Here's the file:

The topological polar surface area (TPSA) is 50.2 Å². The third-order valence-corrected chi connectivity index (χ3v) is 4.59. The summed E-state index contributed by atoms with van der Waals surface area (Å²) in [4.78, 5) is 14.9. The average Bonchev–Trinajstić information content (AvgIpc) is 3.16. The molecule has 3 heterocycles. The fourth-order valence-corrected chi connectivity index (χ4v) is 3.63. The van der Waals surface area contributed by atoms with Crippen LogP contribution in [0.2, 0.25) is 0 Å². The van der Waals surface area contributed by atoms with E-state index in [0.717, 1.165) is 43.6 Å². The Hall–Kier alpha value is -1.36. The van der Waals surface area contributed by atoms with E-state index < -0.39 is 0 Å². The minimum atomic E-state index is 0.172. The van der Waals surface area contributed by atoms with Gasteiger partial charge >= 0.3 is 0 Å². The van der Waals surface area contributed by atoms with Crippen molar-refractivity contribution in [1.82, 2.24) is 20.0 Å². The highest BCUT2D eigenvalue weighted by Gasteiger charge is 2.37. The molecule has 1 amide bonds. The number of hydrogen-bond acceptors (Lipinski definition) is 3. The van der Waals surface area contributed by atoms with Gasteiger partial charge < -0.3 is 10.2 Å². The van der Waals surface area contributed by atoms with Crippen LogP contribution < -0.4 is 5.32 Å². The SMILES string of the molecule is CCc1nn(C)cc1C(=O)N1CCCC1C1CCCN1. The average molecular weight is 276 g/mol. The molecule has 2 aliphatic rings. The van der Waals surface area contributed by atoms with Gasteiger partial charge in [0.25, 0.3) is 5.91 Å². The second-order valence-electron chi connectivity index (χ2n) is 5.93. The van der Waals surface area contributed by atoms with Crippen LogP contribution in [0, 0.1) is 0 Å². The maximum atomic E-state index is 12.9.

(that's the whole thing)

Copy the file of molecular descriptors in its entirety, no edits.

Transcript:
The topological polar surface area (TPSA) is 50.2 Å². The third-order valence-corrected chi connectivity index (χ3v) is 4.59. The summed E-state index contributed by atoms with van der Waals surface area (Å²) in [4.78, 5) is 14.9. The average Bonchev–Trinajstić information content (AvgIpc) is 3.16. The molecule has 3 heterocycles. The fourth-order valence-corrected chi connectivity index (χ4v) is 3.63. The van der Waals surface area contributed by atoms with Crippen LogP contribution in [0.2, 0.25) is 0 Å². The van der Waals surface area contributed by atoms with E-state index in [0.717, 1.165) is 43.6 Å². The Hall–Kier alpha value is -1.36. The van der Waals surface area contributed by atoms with E-state index < -0.39 is 0 Å². The minimum atomic E-state index is 0.172. The van der Waals surface area contributed by atoms with Gasteiger partial charge >= 0.3 is 0 Å². The van der Waals surface area contributed by atoms with Crippen molar-refractivity contribution in [1.82, 2.24) is 20.0 Å². The highest BCUT2D eigenvalue weighted by Gasteiger charge is 2.37. The molecule has 1 amide bonds. The number of hydrogen-bond acceptors (Lipinski definition) is 3. The van der Waals surface area contributed by atoms with Gasteiger partial charge < -0.3 is 10.2 Å². The van der Waals surface area contributed by atoms with Crippen LogP contribution < -0.4 is 5.32 Å². The SMILES string of the molecule is CCc1nn(C)cc1C(=O)N1CCCC1C1CCCN1. The average molecular weight is 276 g/mol. The molecule has 2 aliphatic rings. The van der Waals surface area contributed by atoms with Gasteiger partial charge in [0.25, 0.3) is 5.91 Å². The second-order valence-electron chi connectivity index (χ2n) is 5.93. The van der Waals surface area contributed by atoms with Crippen LogP contribution in [0, 0.1) is 0 Å². The maximum atomic E-state index is 12.9.